India is a country of diverse cultures and religions. Its terrain too differs from place to place resulting in diversity of soils in different regions. Due to this the produce in each region differs causing a diverse range of cuisines. The regional cuisine differs from place to place and the Indian fare is so wide and varied that several preparations in one region are unknown in the other. Indian regional cuisine relies on the indigenous spices, and growth of vegetables in the local soil. The different regional cuisines like Rajasthani, Kashmiri, Mangalore, Karnataka, Kerala, et al. are rarely available in metros and several other cities. North Indian and South Indian food are the only cuisines which have become popular and they are projected as Indian cuisine not only in most restaurants in India but also abroad. Ashok Malkani, in this first part, finds out the different regional cuisines and their complex nature.
Indian cuisine is one of the world's most diverse cuisines, due to the fact that each geographical region has its own wide assortment of dishes and cooking techniques reflecting the varied demographics of the ethnically diverse Indian subcontinent. The cuisine is based on the climate of the region and religious practices. For example, Jain cuisine is not only completely vegetarian but also excludes underground vegetables such as garlic, etc. Cuisines from regions like Rajasthan, Sikkim, Malabar, Pondicherry, etc. have their own distinct taste and flavor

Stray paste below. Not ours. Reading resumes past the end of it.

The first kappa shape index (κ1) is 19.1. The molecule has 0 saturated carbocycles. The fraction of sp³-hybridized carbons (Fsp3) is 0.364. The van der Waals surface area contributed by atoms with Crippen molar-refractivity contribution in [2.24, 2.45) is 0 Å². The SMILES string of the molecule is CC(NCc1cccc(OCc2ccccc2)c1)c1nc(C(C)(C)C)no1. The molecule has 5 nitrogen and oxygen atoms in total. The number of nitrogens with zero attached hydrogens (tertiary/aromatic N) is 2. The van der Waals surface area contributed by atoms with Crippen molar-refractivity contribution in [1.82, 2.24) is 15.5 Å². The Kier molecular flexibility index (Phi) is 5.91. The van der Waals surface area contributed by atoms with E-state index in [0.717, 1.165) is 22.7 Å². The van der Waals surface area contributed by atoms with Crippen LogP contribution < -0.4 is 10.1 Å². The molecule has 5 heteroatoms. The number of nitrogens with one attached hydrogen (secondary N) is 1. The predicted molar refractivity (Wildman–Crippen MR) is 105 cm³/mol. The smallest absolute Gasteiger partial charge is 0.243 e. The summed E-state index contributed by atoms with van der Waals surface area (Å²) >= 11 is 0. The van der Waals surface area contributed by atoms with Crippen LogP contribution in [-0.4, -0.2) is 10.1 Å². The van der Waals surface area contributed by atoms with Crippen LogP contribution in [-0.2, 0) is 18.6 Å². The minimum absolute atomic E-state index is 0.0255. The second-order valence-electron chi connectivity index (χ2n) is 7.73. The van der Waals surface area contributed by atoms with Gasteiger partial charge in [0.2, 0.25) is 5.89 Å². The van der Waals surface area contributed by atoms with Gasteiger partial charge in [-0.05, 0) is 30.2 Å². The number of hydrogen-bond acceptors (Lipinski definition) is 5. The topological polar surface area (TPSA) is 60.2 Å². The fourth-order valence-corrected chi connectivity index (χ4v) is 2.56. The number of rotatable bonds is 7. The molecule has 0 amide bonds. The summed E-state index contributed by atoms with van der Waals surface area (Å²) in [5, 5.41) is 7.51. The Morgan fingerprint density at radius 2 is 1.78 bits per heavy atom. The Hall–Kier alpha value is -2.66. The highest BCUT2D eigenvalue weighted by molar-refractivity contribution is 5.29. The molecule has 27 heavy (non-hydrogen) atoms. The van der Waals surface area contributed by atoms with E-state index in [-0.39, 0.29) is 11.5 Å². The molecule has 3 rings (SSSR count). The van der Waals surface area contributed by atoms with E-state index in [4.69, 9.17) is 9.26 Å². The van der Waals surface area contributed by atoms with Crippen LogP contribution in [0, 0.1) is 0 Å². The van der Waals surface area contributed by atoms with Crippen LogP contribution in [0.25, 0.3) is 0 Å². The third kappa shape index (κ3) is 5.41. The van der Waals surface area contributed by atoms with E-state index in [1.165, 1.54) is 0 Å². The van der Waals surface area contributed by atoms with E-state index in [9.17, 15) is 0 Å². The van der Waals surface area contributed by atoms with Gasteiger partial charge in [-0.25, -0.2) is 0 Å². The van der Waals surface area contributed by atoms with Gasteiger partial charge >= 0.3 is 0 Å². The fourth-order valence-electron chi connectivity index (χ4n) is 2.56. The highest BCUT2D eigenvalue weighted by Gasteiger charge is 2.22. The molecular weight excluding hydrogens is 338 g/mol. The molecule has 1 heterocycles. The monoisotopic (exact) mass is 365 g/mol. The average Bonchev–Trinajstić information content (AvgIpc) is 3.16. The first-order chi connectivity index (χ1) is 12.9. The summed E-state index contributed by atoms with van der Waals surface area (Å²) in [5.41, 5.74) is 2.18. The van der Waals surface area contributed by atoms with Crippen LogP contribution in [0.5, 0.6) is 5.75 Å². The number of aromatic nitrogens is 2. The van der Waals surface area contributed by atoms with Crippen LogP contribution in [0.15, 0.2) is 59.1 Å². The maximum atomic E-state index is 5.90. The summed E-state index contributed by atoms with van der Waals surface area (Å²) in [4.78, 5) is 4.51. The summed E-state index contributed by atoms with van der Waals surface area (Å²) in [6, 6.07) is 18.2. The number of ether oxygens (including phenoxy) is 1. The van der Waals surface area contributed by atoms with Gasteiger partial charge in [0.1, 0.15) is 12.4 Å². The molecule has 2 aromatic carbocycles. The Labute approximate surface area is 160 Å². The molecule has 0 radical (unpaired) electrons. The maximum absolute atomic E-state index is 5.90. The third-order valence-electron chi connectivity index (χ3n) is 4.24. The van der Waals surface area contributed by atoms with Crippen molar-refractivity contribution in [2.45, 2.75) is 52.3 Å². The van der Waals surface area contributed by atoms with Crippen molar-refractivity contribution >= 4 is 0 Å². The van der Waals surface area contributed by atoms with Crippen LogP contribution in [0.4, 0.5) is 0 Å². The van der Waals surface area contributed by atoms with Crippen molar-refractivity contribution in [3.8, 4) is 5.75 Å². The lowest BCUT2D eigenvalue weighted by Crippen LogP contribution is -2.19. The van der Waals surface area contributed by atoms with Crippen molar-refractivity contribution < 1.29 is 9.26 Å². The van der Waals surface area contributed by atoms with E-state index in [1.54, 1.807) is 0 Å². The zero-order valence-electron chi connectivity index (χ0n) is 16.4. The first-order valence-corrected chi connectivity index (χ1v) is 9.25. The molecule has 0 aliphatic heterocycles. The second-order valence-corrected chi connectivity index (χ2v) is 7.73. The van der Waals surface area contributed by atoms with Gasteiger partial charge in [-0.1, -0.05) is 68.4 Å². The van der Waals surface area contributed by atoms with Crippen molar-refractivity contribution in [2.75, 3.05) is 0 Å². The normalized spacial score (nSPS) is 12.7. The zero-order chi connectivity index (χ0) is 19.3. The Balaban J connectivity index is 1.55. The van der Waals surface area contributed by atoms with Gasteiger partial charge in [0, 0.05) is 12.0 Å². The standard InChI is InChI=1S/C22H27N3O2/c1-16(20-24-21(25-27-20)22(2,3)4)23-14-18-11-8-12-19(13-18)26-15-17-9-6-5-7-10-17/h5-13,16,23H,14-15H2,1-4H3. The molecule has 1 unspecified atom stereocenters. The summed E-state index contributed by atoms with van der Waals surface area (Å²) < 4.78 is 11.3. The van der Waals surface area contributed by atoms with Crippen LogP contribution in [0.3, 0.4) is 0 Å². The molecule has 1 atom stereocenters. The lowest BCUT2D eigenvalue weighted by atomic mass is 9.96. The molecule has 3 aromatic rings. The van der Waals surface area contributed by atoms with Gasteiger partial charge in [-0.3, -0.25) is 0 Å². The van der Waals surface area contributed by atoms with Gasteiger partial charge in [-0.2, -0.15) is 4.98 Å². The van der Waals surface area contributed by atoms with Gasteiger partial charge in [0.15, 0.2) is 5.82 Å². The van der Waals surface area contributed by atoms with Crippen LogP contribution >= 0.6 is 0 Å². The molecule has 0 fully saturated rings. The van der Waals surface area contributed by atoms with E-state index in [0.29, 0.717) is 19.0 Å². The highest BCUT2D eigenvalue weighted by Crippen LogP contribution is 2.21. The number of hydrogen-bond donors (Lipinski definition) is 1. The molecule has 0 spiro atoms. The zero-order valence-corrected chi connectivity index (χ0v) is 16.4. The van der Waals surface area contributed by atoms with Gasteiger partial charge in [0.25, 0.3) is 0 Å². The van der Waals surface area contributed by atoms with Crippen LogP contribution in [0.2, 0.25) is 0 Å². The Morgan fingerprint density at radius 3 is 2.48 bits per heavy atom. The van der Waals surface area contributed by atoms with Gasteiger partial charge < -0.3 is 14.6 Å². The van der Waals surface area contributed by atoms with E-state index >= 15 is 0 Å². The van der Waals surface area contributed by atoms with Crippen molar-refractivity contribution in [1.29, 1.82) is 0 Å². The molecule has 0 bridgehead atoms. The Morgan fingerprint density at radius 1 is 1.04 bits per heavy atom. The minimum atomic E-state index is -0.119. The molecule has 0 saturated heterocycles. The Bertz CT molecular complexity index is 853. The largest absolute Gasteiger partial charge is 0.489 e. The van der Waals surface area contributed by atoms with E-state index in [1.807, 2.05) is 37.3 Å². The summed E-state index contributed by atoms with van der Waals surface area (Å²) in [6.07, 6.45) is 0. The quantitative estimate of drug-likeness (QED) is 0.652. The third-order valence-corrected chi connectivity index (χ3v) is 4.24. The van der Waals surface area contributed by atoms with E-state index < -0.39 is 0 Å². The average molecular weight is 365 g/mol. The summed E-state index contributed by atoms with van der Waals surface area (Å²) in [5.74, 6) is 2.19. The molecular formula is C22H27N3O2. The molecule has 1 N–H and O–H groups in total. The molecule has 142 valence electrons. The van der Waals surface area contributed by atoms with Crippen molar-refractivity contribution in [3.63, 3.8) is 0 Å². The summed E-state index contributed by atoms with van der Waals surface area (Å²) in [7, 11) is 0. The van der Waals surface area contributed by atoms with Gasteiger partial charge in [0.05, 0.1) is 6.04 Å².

Yet when one visits a restaurant in metros and even tier II and III cities the dishes listed on the menu are mostly North Indian or South Indian. Even when one visits Indian restaurants abroad for some genuine Indian food one finds only North Indian or South Indian food on the menu.
There are a vast number of regional cuisines too! Why this bias towards these two cuisines and what are the other regional cuisines and what are the favorite cuisines of each region?
Anand Kumar, Executive Chef, Hilton Bangalore Embassy GolfLinks explains, “Indian cuisine has been categorized as North and South for a long time, perhaps because of the lack of knowledge on different states, regions, and places earlier. However, now there is much more awareness. Each state in India boasts of a distinct cuisine like Kashmiri, Punjabi, Rajasthani, etc. which offers a variety of tastes and flavors. In fact, many times within a state say like Karnataka you can find various cuisines like Mangalore coastal cuisine, Uttara Karnataka, etc.
Indian food is rooted in sustainability and productivity. Each region would cook food that they grew and harvested. This is why in the dairy farming communities of Punjab and North India paneer and ghee are popular. Whereas in the south there is more focus on grains like ragi etc. In its food, a lot of coconuts that is grown in abundance is also used. The influx of different invaders further influenced Indian cooking. There are strong influences of Mughal cooking in the north while Portuguese, French, etc. can be seen in the southwestern part of India.